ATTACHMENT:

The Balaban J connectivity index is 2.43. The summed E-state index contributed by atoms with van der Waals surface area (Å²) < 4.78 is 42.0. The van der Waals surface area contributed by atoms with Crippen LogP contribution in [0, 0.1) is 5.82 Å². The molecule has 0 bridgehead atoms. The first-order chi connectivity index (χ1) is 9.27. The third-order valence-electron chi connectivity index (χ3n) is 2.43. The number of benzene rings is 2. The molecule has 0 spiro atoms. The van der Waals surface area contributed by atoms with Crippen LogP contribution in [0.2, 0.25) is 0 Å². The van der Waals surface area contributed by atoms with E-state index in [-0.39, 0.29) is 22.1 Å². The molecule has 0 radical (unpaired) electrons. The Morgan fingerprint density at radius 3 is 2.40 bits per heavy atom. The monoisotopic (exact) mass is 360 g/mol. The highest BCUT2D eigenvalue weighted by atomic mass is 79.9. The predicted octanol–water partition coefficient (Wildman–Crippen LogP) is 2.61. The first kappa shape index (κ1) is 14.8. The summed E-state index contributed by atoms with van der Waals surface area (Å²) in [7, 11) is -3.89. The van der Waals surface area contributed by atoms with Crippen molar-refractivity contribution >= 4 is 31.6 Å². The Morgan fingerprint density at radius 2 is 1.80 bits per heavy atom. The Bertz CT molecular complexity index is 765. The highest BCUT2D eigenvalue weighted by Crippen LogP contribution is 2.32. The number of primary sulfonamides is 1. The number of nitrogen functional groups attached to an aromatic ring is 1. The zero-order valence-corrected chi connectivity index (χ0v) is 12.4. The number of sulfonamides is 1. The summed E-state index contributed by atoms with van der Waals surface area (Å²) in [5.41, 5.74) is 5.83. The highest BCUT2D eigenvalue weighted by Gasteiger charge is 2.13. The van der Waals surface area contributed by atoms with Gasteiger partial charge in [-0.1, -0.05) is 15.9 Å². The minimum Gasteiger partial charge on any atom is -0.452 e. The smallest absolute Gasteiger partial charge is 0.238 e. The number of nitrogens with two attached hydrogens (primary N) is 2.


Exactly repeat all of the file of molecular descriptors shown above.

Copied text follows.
The Balaban J connectivity index is 2.43. The summed E-state index contributed by atoms with van der Waals surface area (Å²) < 4.78 is 42.0. The van der Waals surface area contributed by atoms with Crippen LogP contribution in [0, 0.1) is 5.82 Å². The molecule has 0 bridgehead atoms. The first-order chi connectivity index (χ1) is 9.27. The third-order valence-electron chi connectivity index (χ3n) is 2.43. The number of benzene rings is 2. The molecule has 0 spiro atoms. The van der Waals surface area contributed by atoms with Crippen LogP contribution in [0.2, 0.25) is 0 Å². The van der Waals surface area contributed by atoms with E-state index in [-0.39, 0.29) is 22.1 Å². The molecule has 0 radical (unpaired) electrons. The Morgan fingerprint density at radius 3 is 2.40 bits per heavy atom. The monoisotopic (exact) mass is 360 g/mol. The highest BCUT2D eigenvalue weighted by atomic mass is 79.9. The predicted octanol–water partition coefficient (Wildman–Crippen LogP) is 2.61. The first kappa shape index (κ1) is 14.8. The summed E-state index contributed by atoms with van der Waals surface area (Å²) in [7, 11) is -3.89. The van der Waals surface area contributed by atoms with Crippen molar-refractivity contribution >= 4 is 31.6 Å². The Morgan fingerprint density at radius 2 is 1.80 bits per heavy atom. The Bertz CT molecular complexity index is 765. The highest BCUT2D eigenvalue weighted by Crippen LogP contribution is 2.32. The number of primary sulfonamides is 1. The number of nitrogen functional groups attached to an aromatic ring is 1. The zero-order valence-corrected chi connectivity index (χ0v) is 12.4. The number of sulfonamides is 1. The summed E-state index contributed by atoms with van der Waals surface area (Å²) in [5.41, 5.74) is 5.83. The highest BCUT2D eigenvalue weighted by Gasteiger charge is 2.13. The van der Waals surface area contributed by atoms with Gasteiger partial charge in [-0.1, -0.05) is 15.9 Å². The minimum Gasteiger partial charge on any atom is -0.452 e. The smallest absolute Gasteiger partial charge is 0.238 e. The number of nitrogens with two attached hydrogens (primary N) is 2.